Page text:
The number of young Koreans getting around by car sharing has seen a consistent rise, mainly because it’s both affordable and feasible. This trend has been enhanced by the introduction of electric vehicles. Borrowing an electric car for a journey of 60 kilometers is $8 cheaper than renting a conventional car, which is bound to appeal to those who decide to car share because of cost.
Electric cars are growingly popular not only because they are cheap, but also because they are quiet and don’t smell of gasoline. Such considerations must also appeal to the Seoul Metropolitan Government, which seeks to alleviate traffic congestion and improve air quality by making electric cars available for rent throughout the city. Under the so-called electric vehicle sharing program, registered drivers can reserve a Kia Ray EV online for W6,000 ($5) an hour and pick up the car at any unmanned parking lot set up across the city. Charging is free and insurance is included.
Rising demand for electric cars has come with the recognition that flaws associated with these vehicles must be dealt with. The frequent need to charge them is one major problem. Hyundai Motor Group, which makes the Ray EV, has also developed the Ioniq Electric, the nation’s first mass-produced electric vehicle. It can run 191 kilometers on a full charge, and plans are in place to launch a model able to go 320 kilometers by 2018.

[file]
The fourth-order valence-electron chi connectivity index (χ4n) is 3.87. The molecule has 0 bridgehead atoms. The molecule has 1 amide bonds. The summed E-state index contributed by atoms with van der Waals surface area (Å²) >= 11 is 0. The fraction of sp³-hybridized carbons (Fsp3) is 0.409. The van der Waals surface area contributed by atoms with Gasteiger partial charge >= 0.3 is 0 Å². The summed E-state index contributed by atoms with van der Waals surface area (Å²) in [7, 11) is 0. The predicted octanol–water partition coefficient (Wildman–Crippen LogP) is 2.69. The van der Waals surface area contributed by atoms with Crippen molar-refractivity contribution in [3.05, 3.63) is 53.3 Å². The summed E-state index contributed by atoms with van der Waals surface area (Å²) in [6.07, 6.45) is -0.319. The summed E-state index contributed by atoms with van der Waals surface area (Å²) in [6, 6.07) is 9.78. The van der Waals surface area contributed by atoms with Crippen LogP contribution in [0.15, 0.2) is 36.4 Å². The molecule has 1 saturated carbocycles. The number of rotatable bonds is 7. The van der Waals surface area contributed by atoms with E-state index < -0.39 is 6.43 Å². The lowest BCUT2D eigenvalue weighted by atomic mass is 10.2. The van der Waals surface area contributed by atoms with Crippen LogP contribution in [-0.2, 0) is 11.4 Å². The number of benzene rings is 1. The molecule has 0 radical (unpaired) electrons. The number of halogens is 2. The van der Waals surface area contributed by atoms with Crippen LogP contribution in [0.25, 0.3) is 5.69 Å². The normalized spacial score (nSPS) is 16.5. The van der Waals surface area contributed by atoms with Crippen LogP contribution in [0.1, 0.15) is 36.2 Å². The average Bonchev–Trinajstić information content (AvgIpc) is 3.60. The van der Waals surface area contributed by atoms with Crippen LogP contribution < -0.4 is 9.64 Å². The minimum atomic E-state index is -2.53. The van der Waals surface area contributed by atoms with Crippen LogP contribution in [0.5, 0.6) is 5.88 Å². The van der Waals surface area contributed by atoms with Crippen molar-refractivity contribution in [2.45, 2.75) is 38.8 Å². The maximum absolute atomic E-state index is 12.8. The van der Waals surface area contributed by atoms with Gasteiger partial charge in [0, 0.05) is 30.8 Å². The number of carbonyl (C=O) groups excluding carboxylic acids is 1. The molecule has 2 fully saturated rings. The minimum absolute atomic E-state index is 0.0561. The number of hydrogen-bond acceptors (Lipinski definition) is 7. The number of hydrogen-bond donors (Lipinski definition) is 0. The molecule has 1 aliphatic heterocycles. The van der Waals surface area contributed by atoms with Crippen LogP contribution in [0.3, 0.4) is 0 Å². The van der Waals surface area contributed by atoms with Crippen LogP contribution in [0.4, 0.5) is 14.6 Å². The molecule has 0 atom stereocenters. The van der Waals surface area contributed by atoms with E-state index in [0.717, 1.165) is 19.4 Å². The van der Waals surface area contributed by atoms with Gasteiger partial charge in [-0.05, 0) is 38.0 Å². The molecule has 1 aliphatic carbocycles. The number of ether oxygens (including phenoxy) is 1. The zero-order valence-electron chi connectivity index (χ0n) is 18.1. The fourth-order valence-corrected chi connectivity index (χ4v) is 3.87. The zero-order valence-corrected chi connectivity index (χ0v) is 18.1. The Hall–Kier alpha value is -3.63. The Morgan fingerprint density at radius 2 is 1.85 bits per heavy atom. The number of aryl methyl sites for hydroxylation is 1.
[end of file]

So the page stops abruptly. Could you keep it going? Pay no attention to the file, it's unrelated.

The lack of charging infrastructure is also an apparent concern for potential and existing users of electric vehicles, with travel outside of Seoul being particularly difficult.
Despite this, demand for car sharing using electric rather than conventional gas-powered cars has jumped 20 percent. Average leasing time for electric cars has also exceeded that for normal cars by a whopping 245 percent, and average driving distance by electric cars has grown 63 percent.
Companies are introducing preferential terms for those who lease electric cars, and the government is dramatically adding more slow and fast charging stations, not to mention Tesla Motor’s plans to install high-voltage “super-chargers” in major cities like Seoul, Busan, and PyeongChang. So signs all indicate that the push toward electric cars will continue.
Ian Mcgonagle For The Teen Times (firstname.lastname@example.org)
1. Why is there an increase in the number of people who get around by car sharing?
2. What are other reasons why electric cars are growingly popular?
3. How much do drivers pay an hour to use the Kia Ray EV?
1. What us an apparent concern for users of electric vehicles?
2. Which car is more environment-friendly: electric car or conventional car?
3. What does it mean when something is "mass produced"?